Pasadena mayor walks, talks about possibly removing private equestrian clubs, camps from Arroyo Seco
|<b>September 17</b> - Put on your hiking shoes and take a walk in Hahamongna with Pasadena Mayor Terry Tornek as part of his "One Arroyo" initiative. The mayor discusses the character of the Hahamongna area and the many sometimes conflicting uses there.|
|Pasadena Mayor, Terry Tornek, led the 'One Arroyo' walk through the Upper Arroyo Seco at Hahamongna Watershed Park in La Canada, Calif. on Saturday, Sept. 16, 2017. The walk gave community members a chance to meet the mayor and discuss opportunities to restore and enhance the Arroyo Seco. (Correspondent photo by Trevor Stamp)|
PASADENA >> Mayor Terry Tornek spoke frankly on Saturday about the problems of making even the slightest changes involving entrenched uses in the Arroyo Seco.
He singled out three tenants doing business within the city’s Hahamongna Watershed Park in the upper Arroyo as examples: MACH 1, a group using horseback riding as therapy; Tom Sawyer Summer Camp, a day camp; and the Rose Bowl Riders (RBR), a private equestrian club on 7 acres.
With about 40 people listening, Tornek stopped his walk-and-talk tour, part of his “One Arroyo” initiative aimed at improving these 1,000 acres of parkland, to ask point blank: Should private entities exist in public parks? He said in the past, whenever city leaders or community members suggest a more equitable use of city park land, the tenants are the first to complain, often igniting “a firestorm.”
“These are three different tenants that have some contentious issues,” he told the group.“Managing this place is complicated.”
RBR does not allow public riders. Membership costs $80 per person and $110 per family, according to their website. Sending a child to Tom Sawyer for a six-week summer day camp costs $3,260 for 3-5 year olds; $3,890 for sixth- through ninth-graders and nine weeks runs $5,490, according to its website.
“There is some suggestion this is a lovely facility for a very limited number of people. If you want to take your kid on a horseback ride, this is not the place where that will happen. Maybe it should be a more publicly accessible facility,” Tornek said of RBR, saying the contract with the city should be examined.
Tornek was illustrating the arduous path the Arroyo Advisory Group must walk if the improvement initiative is going to bear fruit.
At a July meeting, members of the audience bristled at a vision from one member, Don Hahn, a Hollywood movie producer whose house overlooks the Arroyo. His ideas for the central Arroyo included: a white tablecloth restaurant, a museum, a coffee bar in the Rose Bowl loop, an amphitheater for plays and indoor soccer arenas.
On Saturday, as Tornek tacked the upper Arroyo, a mostly natural area of oak groves, sage scrub, wildlife and rare birds, Chairman Doug Kranwinkle said his first priority was to establish a connective trail from the northern reaches in the Angeles National Forest down to South Pasadena.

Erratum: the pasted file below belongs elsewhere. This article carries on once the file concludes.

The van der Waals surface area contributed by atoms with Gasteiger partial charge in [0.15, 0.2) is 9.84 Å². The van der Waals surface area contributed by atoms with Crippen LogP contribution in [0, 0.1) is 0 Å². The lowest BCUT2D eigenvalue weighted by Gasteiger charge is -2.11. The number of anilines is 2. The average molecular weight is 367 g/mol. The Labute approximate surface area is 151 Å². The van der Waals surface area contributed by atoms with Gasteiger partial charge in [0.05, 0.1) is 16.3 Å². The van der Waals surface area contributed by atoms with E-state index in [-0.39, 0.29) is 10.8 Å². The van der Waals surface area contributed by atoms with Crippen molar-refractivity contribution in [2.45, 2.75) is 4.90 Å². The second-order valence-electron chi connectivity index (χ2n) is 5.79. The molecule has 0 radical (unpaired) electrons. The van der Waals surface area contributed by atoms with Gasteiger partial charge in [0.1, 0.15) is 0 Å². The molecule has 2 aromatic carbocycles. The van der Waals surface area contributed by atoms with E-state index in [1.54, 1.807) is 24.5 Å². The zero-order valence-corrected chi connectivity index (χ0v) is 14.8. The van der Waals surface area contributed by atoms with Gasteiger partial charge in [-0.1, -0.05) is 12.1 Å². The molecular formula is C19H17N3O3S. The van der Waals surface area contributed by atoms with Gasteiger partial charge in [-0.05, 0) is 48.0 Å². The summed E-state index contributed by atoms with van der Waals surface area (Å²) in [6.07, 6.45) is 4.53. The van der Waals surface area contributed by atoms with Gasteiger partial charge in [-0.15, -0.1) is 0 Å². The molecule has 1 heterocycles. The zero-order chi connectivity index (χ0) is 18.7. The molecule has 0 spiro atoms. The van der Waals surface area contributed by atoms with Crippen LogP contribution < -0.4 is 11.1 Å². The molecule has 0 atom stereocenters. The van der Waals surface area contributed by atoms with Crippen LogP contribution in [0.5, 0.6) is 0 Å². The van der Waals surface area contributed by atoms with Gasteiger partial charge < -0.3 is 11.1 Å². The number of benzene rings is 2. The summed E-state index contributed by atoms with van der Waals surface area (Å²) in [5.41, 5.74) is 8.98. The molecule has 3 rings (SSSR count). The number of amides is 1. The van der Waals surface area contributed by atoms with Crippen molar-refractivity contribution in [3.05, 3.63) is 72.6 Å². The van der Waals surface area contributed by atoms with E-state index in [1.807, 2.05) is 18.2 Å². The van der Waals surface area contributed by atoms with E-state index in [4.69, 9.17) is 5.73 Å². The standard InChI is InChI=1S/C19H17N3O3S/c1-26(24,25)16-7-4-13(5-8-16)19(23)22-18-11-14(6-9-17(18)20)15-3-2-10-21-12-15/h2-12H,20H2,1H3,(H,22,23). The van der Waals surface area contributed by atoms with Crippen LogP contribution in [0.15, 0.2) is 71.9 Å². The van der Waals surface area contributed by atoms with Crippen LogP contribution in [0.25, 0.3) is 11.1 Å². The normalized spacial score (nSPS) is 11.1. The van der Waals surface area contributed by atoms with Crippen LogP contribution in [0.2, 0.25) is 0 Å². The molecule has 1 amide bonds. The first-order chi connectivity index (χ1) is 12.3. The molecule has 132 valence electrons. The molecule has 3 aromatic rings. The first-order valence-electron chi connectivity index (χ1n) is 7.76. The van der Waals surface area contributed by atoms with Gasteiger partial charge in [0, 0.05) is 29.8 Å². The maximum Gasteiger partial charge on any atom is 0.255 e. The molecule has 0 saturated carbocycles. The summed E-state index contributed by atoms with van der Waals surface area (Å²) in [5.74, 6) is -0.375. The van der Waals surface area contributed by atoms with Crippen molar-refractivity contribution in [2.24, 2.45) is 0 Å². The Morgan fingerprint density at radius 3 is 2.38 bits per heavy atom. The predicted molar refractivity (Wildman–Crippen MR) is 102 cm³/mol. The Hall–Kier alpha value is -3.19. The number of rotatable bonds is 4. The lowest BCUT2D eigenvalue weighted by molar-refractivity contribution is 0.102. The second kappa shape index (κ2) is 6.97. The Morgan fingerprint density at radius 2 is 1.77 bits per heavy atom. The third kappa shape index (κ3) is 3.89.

Still, his message was one of great caution. “Our group is working hard that we don’t make it worse, but we make it better,” he said.
Tornek stood on the Flint Wash Bridge overlooking the vast swatch of greenery stretching behind Devil’s Gate Dam that would be lost if the Los Angeles County Department of Public Works and Flood Control District receive final approval from the Board of Supervisors to scoop out 2.4 million cubic yards of sediment. The county says the huge project is needed to prevent flooding during two consecutive 50-year storms. The project would take five years and 425 dump trucks a day to complete and cost more than $20 million.
“If there is a way to minimize that so it doesn’t become a huge 60-acre wasteland,” Tornek said, almost thinking out loud. He asked those on the walk to lobby the supervisors to come up with a more gentle plan that would take out half that amount of sediment.
Standing at the northeastern edge of Hahamongna, Tornek blasted JPL for building “a monstrous” parking garage that spoils the view of the mountains from the nearby trail. He said the entire NASA-Jet Propulsion Laboratory complex is an eyesore.
“It is jarring. When you look up here and you have an office park, it is a strange juxtaposition,” said the mayor.
Finally, Tornek and Kranwinkle called several boarded up, single-story buildings left vacant by the U.S. Forest Service adjacent to the legacy oak grove an opportunity for improvement.
Again, the choices are controversial, he said. One idea being considered is to bring in a developer to build a resort, using some of the existing buildings. Some suggest the buildings should be razed and the area restored to its natural state, he said.
“Some would say we have too many uses here already, that maybe we shouldn’t institutionalize chunks of the Arroyo,” Tornek said.
While conflicting ideas seemed the norm, one thing Tornek said all of Pasadena can agree on is that the Arroyo Seco is being neglected in some places, overrun by people and activities in others.
“It is a precious resource. We are loving it to death. It needs attention,” Tornek said.
The group will hold a “One Arroyo Day” on Nov. 18 to further publicize the effort. It hopes to release a report with recommendations to the Pasadena City Council in December. To learn more, go to www.OneArroyo.org.
Arroyo Seco Foundation, 570 W. Avenue 26 #450, Los Angeles, CA 90065-1011
PO Box 91622, Pasadena, CA 91109-1622 (323) 405-7326 email@example.com